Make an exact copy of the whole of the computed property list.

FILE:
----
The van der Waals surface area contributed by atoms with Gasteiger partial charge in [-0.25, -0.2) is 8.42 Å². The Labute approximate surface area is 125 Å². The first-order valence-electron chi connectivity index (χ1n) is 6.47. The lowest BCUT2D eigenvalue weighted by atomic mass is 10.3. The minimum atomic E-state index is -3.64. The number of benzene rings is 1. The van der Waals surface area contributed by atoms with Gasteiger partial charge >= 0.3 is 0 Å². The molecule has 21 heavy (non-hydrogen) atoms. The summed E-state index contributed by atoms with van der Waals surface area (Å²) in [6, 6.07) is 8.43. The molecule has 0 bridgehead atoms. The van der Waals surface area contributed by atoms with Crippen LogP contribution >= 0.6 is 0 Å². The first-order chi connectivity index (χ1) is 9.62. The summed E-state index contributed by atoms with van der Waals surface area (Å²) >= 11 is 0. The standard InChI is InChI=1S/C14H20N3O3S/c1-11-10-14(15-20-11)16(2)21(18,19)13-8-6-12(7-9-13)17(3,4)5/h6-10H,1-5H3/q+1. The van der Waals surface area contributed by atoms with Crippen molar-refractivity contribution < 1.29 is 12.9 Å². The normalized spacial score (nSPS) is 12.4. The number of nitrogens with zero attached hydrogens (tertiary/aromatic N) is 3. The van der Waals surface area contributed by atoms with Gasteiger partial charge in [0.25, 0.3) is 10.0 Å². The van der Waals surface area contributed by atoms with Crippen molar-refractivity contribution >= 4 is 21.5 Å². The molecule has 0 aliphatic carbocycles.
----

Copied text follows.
The van der Waals surface area contributed by atoms with Gasteiger partial charge in [-0.25, -0.2) is 8.42 Å². The Labute approximate surface area is 125 Å². The first-order valence-electron chi connectivity index (χ1n) is 6.47. The lowest BCUT2D eigenvalue weighted by atomic mass is 10.3. The minimum atomic E-state index is -3.64. The number of benzene rings is 1. The van der Waals surface area contributed by atoms with Gasteiger partial charge >= 0.3 is 0 Å². The molecule has 21 heavy (non-hydrogen) atoms. The summed E-state index contributed by atoms with van der Waals surface area (Å²) in [6, 6.07) is 8.43. The molecule has 0 bridgehead atoms. The van der Waals surface area contributed by atoms with Crippen LogP contribution >= 0.6 is 0 Å². The first-order chi connectivity index (χ1) is 9.62. The summed E-state index contributed by atoms with van der Waals surface area (Å²) >= 11 is 0. The standard InChI is InChI=1S/C14H20N3O3S/c1-11-10-14(15-20-11)16(2)21(18,19)13-8-6-12(7-9-13)17(3,4)5/h6-10H,1-5H3/q+1. The van der Waals surface area contributed by atoms with Crippen molar-refractivity contribution < 1.29 is 12.9 Å². The normalized spacial score (nSPS) is 12.4. The number of nitrogens with zero attached hydrogens (tertiary/aromatic N) is 3. The van der Waals surface area contributed by atoms with Gasteiger partial charge in [0.25, 0.3) is 10.0 Å². The van der Waals surface area contributed by atoms with Crippen molar-refractivity contribution >= 4 is 21.5 Å². The molecule has 0 aliphatic carbocycles.